How it works
The synth samples the color of a pixel from the dead center of a video screen. I was using the built in iSight camera but I also tried using a mobile camera connected over AirBeam. The synth selects a number of matching colors depending on the selected color matching method; Complementary = 2 colors, Triad = 3, Tetrad 4, and Monochromatic = 7. All results also include the original color. You have probably seen the colors spectrum presented as a circle. I convert the RGB value of the selected color to HSL to get into a circular color space. In that way I can pick colors on the other opposite side of the circle using some math. The monochromatic matching method works in the HSV color space which is a slightly different from HSL. The end result of my color matching macros are RGB values (this is just a practical aspect since it’s the color space I mostly use for other projects). The RGB values are then once again converted to the HSL color spectrum and the hue of the color is converted to a MIDI note that I pick up in Ableton Live.
I almost gave up
First I had some major issues with the MIDI patch I was using in Quartz Composer. It just wouldn’t output anything. By a coincidence I realized that when I toggled the gate switch the MIDI messages were sent, so I started toggling the gate every time the the color value changed. There is probably a better way of handling this but that was my quick fix. I still had problems; the color reading from the video was really jumpy and I tried to figure out ways to smoothen it. I actually gave up saturday night and went home to get some sleep. I know it’s not true hack style to sleep but I had to pick up my daughter the following evening so I didn’t want to be totally messed up. On my way home I realized that I had been over thinking my value problem. The jumpy values were basically a bunch of zeroes being sent that messed everything up. For the sake of the prototype I could just filter out all zeros and it would probably be fine. So the next morning I fixed it, cleaned up my composition and submitted my hack to the demo session. I also drew some color swatches with my daughter’s crayons to be used during the demo.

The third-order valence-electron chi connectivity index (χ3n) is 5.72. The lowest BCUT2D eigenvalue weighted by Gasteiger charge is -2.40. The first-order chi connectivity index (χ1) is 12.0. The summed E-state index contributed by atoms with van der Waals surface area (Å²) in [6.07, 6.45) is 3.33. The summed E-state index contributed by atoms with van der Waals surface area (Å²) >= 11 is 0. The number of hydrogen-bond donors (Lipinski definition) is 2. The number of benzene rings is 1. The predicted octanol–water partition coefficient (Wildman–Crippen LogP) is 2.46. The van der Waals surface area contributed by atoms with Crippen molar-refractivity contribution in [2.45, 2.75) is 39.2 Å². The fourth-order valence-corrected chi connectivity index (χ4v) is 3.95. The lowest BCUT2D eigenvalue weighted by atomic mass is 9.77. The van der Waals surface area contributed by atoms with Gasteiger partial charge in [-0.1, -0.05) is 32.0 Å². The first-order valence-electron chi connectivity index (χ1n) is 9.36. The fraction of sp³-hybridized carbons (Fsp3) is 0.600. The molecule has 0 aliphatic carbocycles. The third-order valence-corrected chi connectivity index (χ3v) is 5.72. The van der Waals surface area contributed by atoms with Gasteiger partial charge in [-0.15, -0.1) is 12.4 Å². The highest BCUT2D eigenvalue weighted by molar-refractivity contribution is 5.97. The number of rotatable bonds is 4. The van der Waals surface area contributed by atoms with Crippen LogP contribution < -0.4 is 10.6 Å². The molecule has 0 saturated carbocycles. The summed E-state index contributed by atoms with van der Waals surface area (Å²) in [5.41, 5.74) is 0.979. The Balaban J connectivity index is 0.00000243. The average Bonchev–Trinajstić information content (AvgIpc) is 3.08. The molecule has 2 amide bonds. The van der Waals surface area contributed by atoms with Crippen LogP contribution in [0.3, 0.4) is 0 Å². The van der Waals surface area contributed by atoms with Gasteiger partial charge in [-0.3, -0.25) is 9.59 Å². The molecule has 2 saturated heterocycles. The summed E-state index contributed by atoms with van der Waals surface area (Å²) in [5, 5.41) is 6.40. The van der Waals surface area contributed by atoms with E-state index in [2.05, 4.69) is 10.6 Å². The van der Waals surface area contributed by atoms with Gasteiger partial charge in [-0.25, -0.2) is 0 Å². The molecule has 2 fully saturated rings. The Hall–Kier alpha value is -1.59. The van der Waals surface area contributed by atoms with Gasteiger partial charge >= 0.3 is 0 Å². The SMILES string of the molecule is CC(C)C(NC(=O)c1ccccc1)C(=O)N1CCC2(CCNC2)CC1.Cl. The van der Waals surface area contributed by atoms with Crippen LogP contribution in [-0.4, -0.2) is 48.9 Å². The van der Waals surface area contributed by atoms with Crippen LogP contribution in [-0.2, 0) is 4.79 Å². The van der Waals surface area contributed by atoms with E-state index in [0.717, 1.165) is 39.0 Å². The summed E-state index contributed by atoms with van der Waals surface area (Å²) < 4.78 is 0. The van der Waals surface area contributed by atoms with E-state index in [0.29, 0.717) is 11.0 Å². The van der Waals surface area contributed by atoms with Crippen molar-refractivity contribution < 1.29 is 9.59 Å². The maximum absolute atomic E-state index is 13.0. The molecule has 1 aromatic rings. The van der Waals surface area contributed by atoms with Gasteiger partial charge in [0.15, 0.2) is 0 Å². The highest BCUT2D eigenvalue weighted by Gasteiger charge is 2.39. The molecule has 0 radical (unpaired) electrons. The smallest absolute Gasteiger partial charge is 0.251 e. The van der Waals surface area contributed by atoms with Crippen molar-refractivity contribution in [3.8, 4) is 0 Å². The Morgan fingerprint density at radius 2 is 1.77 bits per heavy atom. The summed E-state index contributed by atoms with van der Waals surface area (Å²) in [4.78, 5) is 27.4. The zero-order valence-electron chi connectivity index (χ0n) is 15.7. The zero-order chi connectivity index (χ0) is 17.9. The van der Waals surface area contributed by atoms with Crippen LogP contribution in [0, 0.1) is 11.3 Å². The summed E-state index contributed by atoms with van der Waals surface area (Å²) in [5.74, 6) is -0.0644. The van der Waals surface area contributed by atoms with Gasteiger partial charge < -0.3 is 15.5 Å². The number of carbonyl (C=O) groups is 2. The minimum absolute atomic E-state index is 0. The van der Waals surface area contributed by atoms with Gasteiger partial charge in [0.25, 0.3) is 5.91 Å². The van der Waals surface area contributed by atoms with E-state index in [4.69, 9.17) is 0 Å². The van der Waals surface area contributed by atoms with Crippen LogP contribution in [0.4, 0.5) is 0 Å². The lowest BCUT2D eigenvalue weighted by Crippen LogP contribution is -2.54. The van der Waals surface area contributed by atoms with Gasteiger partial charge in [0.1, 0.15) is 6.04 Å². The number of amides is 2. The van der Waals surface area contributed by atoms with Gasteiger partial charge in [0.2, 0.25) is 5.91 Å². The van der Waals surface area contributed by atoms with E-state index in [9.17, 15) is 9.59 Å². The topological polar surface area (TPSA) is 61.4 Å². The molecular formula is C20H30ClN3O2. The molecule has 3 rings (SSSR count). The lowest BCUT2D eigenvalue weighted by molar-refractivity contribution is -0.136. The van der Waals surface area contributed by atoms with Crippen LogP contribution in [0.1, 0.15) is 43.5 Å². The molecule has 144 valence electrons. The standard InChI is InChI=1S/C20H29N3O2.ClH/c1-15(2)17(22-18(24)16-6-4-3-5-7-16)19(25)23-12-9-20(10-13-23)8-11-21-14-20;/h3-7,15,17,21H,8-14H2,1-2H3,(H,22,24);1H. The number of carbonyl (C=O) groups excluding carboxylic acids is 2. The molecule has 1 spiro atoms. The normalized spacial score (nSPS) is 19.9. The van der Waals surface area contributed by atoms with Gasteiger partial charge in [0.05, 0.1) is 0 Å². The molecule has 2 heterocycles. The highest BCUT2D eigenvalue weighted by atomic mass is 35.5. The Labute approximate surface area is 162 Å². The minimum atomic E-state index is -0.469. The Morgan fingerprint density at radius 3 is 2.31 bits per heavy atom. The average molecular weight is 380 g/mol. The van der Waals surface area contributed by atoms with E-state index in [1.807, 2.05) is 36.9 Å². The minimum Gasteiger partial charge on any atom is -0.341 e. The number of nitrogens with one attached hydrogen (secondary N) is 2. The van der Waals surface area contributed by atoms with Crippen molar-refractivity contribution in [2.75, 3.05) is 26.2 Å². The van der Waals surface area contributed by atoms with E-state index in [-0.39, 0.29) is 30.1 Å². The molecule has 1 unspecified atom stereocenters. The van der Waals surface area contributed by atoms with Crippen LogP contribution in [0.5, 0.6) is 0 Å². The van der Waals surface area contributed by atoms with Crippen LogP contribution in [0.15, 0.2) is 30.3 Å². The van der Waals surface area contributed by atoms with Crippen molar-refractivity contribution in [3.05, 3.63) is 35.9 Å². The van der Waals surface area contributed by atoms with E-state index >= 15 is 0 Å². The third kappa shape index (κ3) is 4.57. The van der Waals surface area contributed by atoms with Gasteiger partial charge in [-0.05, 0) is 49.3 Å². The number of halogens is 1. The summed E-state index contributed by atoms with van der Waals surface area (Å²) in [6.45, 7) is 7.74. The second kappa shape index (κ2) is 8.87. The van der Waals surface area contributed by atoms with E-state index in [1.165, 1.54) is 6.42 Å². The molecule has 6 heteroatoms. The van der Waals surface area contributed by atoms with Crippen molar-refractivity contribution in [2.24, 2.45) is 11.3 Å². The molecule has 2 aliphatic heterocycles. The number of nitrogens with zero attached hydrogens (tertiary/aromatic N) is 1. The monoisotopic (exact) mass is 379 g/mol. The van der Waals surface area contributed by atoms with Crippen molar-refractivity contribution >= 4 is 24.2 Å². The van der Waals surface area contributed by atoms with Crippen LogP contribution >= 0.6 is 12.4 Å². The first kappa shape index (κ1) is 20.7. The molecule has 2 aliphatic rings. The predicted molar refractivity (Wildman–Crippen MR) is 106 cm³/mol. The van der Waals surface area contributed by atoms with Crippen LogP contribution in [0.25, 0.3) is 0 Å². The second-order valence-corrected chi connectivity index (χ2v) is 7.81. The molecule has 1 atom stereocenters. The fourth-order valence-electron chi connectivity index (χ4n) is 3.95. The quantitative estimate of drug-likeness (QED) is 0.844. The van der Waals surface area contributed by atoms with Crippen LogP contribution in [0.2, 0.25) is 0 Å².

After a long wait (I was nr 41 out of 50 something) I finally got to present. I managed to borrow a multi colored Lego brick from the Native Instruments team. The clear colors gave a better reading than the swatches I drew with the crayons. The demo went fine and I got some unexpected good critique which made me happy. It was super awesome to see all the other hacks. Some of them were really great, others just smart or plain funny.
What is the future of the Color Theory Synth?
I’m not sure. On one hand I don’t think I will ever use it to make music so maybe I should just put it aside. But on the other hand I feel that the music side of it could be explored much further and the synth could actually be made to sound much better. I just read an article on DJ mag today mentioning the Camelot System. That seem to have a pretty obvious connection to what I’m doing so I’d like to investigate in how I could make use of it in my project. One thing is certain and that is that I will release the color matching macros for Quartz Composer in the near future. I just need to finnish up the Analogous macro and ask the QC community to take a good look at my math. I bet there is room for improvements.
And by the way, the video above is from the whole hack, unedited. Please enjoy all the other brilliant artists.